Table 1 Details of PCR assays used in this study for nuc , tuf and mec A gene identification

Species identification

Genotypic species identification

PCR assays to detect the presence of the nuc genes of S. pseudintermedius, S. aureus and S. schleiferi were performed on all CoPS isolates using Qiagen® Multiplex PCR Mix (Qiagen, Crawley, UK), according to the manufacturer’s instructions with minor modifications. In short, the PCR assays were performed in a reaction volume of 25 μl, consisting of 5 μl of bacterial DNA extract, 12.5 μl of master mix, 2.5 μl of 10x primer mix (2 μM of each primer) and 5 μl of RNase-free water. The cycling conditions consisted of an initial activation step at 95°C for 15 minutes, followed by 30 cycles of 95°C for 30 seconds, 57°C for 90 seconds and 72°C for 60 seconds, and a final extension step at 72°C for 10 minutes (Table 1).


All isolates were subjected to matrix-assisted laser desorption ionisation time-of-flight mass spectrometry (MALDI-TOF-MS) according to the manufacturer’s protocol. Raw spectra were analysed by the MALDI Biotyper 2.0 software programme with default settings (Bruker Daltonics, Bremen, Germany). The extraction method was performed as previously described [58] on overnight colonies grown on CAB at 37°C and all isolates were tested in duplicate. The bacterial test standard (E. coli DH5 alpha, Bruker, Bremen, Germany) was used for calibration before each experiment and included in duplicate on each target plate. The mass peak profiles were matched to the reference database and a score generated based on similarity [59].


Two subsets of isolates detected from our group of dogs underwent sequencing following PCR amplification of the tuf gene [59, 60]; a control group of CoNS isolates (n = 27) identified by MALDI-TOF-MS and a test group of isolates (n = 52) that had not been identified by MALDI-TOF-MS. Initial PCR assays were performed using HotStarTaq® Master Mix Kit (Qiagen, Crawley, UK) in a 25 μl reaction volume with an initial activation step at 95°C for 15 minutes followed by 35 cycles of 95°C for 30 seconds, 55°C for 30 seconds and 72°C for 30 seconds, with a final extension step of 72°C for 5 minutes according to the manufacturer’s protocol. The resulting amplicons were sequenced using BigDye Terminator version 1.1 cycle sequencing (Applied Biosystems, Foster City, CA, USA) according to the manufacturer’s protocol on the ABI3131 genetic analyser at the Department of Microbiology, Royal Liverpool University Hospital. The sequences were aligned using the ABI Sequencing analysis software, with contiguous sequences matched to the GenBank database using the Basic Local Alignment Search Tool (BLAST) [61] and positively identified if there was ≥ 98% sequence similarity with a reference sequence. S. epidermidis ATCC®12228 was used as the control strain.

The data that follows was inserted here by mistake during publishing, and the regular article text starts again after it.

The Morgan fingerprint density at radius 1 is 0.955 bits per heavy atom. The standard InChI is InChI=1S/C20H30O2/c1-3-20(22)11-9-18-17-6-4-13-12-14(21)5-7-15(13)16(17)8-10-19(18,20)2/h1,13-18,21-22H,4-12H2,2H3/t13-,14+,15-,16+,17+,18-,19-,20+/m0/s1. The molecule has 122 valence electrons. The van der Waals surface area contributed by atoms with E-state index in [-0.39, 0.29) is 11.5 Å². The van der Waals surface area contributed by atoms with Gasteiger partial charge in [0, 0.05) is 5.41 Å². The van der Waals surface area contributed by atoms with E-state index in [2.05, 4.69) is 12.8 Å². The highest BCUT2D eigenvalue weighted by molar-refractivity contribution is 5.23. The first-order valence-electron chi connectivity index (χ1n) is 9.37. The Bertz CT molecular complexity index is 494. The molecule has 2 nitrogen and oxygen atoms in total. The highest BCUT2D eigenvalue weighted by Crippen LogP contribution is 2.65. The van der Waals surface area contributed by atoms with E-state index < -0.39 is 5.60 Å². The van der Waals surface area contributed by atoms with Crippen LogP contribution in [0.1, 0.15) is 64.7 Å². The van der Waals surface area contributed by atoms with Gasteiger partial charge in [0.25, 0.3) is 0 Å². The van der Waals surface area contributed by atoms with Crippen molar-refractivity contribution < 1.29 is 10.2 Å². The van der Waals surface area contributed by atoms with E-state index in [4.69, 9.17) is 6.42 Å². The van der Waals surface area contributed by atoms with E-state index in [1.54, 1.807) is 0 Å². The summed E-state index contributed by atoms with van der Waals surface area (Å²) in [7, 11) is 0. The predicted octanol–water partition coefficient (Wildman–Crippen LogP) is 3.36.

Statistical analysis

Data were analysed using SPSS software package (SPSS 20.0 for Mac, SPSS Inc, Chicago, Illinois).

To examine the association between isolation of S. pseudintermedius with each of the 16 different CoNS species Pearson’s chi-square was calculated (P < 0.003; Bonferroni correction). To examine the association between MR and MDR with potential risk factors (previous antimicrobial therapy or hospitalisation within 12 months of enrolment, health-care or large animal-association by in-contact people or pets) identified from the questionnaires Pearson’s chi-square was calculated (P < 0.0125; Bonferroni correction). To examine the agreement between antimicrobial susceptibility tests by disc diffusion and MIC a kappa statistic was calculated [62] and an independent t-test was conducted to compare the MIC of oxacillin resistant CoNS isolates that were either positive or negative for the mecA gene.



Specimen collection

Seventy-three Labrador retriever dogs were recruited. Twenty-one dogs were aged between 3 to 12 months, 25 dogs were aged between 12 months to 2 years, and 27 dogs were > 2 years old, with 35 female dogs and 38 male dogs in total.

Bacterial isolation

Staphylococci were isolated from in 72 out of 73 dogs (99%; 95% confidence interval (CI): 99.6-95.8) and from both sample sites in the majority of dogs (78%; 95% CI: 67.3, 86.0). Isolation of staphylococci from the nasal mucosae (16%, 95% CI 9.7, 26.6) or perineum (4%, 95% CI 1.4, 11.4) only occurred in a small number of dogs. If only the nasal mucosae had been sampled, CoPS (all S. pseudintermedius) would not have been detected in seven dogs (10%, 95% CI 4.7, 18.5) and CoNS in six dogs (8%, 95% CI 3.8, 16.8). CoNS were detected in the majority of dogs (95%, 95% CI 86.7, 97.8) either alone (52%, 95% CI 40.8, 63.1) or with CoPS (43%, 95% CI 31.8, 53.9). Detection of CoPS alone was significantly less common (4%, 95% CI 1.4, 11.4). In total, there were 436 staphylococcal isolates; 102 of which were CoPS and 334 were CoNS isolates.

Antimicrobial susceptibility testing by disc diffusion